One of them lied. Anita Hill's charges were as detailed as Clarence Thomas's denials were categorical. Now comes a book, "The Real Anita Hill" by David Brock, that dismantles the myth that Hill is a conservative Republican who was driven from Washington by sexual harassment. Brock assembles an avalanche of evidence that Hill lied-about her career and her relations with Thomas.
What a tangled web we weave when first we practice to deceive. Hill, who wanted to make her harassment charges against Thomas anonymously, and then confidentially, was pulled into the public arena when her written statement to the Senate was leaked by her anti-Thomas allies. But her misadventure began weeks earlier, when her friend Susan Hoerchner told Senate staffers that while living in Washington in the spring of 1981 she had been told in a telephone conversation with Hill that Hill was being sexually harassed at work by Thomas. But that was six months before Hill went to work for Thomas and 10 months before the alleged harassment began-at which point Hoerchner was living in California. When, during an interview with Senate staff, Hoerchner realized her contradiction, she quickly huddled with a lawyer representing Hill, then changed her story: she could not remember when or where she had the telephone conversation.
In the spring of 1981 Hill was working, and failing, at a Washington law firm. Asked about her departure from the firm, she testified under oath: "It was never suggested to me that I should leave the law firm in any way." A senior member of the firm swore in an affidavit that Hill was told that the low caliber of her work made it "in her best interests" to seek employment elsewhere. (Judiciary Committee Democrats blocked a Republican request to settle the conflict by subpoenaing the firm's records.) Thomas hired Hill at the Education Department, where several people remember her claiming to have been harassed at the law firm. Could those claims have been made to mask her professional failure?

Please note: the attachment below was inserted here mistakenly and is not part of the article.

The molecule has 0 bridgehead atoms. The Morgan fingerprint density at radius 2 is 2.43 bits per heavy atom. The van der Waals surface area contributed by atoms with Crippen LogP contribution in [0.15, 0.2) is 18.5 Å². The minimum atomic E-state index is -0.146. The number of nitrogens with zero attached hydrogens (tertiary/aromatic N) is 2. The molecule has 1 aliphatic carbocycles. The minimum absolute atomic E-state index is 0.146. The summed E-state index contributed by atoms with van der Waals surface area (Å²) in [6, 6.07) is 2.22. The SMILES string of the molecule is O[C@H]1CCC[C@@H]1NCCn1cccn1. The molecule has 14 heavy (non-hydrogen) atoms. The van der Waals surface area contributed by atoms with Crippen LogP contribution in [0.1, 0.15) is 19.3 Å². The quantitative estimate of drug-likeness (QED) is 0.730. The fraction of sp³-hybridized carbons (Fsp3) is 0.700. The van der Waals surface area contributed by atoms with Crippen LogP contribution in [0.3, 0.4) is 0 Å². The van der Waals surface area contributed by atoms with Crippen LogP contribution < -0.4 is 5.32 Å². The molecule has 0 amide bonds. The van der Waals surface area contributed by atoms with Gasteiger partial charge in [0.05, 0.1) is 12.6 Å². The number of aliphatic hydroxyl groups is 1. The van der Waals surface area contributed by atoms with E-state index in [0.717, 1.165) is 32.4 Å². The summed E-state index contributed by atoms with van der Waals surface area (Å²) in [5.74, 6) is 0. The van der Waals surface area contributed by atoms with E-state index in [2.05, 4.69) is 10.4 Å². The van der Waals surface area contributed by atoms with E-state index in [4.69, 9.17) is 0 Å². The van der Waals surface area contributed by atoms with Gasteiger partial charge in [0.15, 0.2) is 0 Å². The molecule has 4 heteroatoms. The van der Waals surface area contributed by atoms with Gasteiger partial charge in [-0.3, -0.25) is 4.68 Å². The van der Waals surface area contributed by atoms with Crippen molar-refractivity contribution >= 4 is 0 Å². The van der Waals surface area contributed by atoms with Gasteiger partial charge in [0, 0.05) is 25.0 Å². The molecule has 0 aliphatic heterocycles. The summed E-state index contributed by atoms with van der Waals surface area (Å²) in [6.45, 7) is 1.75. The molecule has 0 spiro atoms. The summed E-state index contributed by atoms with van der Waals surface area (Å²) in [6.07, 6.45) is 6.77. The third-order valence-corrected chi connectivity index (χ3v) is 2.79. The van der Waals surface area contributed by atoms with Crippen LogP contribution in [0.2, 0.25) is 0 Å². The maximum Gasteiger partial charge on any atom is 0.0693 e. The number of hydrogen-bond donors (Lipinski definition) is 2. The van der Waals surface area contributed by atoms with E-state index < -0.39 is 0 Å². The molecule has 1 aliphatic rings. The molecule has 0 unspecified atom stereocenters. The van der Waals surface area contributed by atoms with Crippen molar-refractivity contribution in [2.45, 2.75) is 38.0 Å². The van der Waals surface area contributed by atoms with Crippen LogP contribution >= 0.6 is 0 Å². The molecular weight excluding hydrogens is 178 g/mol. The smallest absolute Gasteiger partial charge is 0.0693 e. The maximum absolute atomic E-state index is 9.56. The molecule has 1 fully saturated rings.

Two people purported to corroborate Hill's claim to have been harassed by her "supervisor" after she followed Thomas to the Equal Employment Opportunity Commission in 1982. But they did not testify that she had named Thomas. And "supervisor" would have been an odd way for an assistant to refer to the chairman of a federal agency. One of her several supervisors at the EEOC had a reputation as a harasser.
Thomas's personal reputation was impeccable until autumn 1991, when Hill made her embroidered charges. (She swore that her testimony contained more lurid details than her FBI interview because the two agents had not asked for all details. Both agents disputed her.) By 1991 Thomas had been the subject of five FBI checks and the hostile scrutiny of four Senate confirmations. No one other than Hill has challenged Thomas's testimony concerning his comportment toward her. No one could be found to testify to ever having seen her exhibit the demeanor of a harassment victim. No one who had worked with the two of them on a daily basis testified to believing her.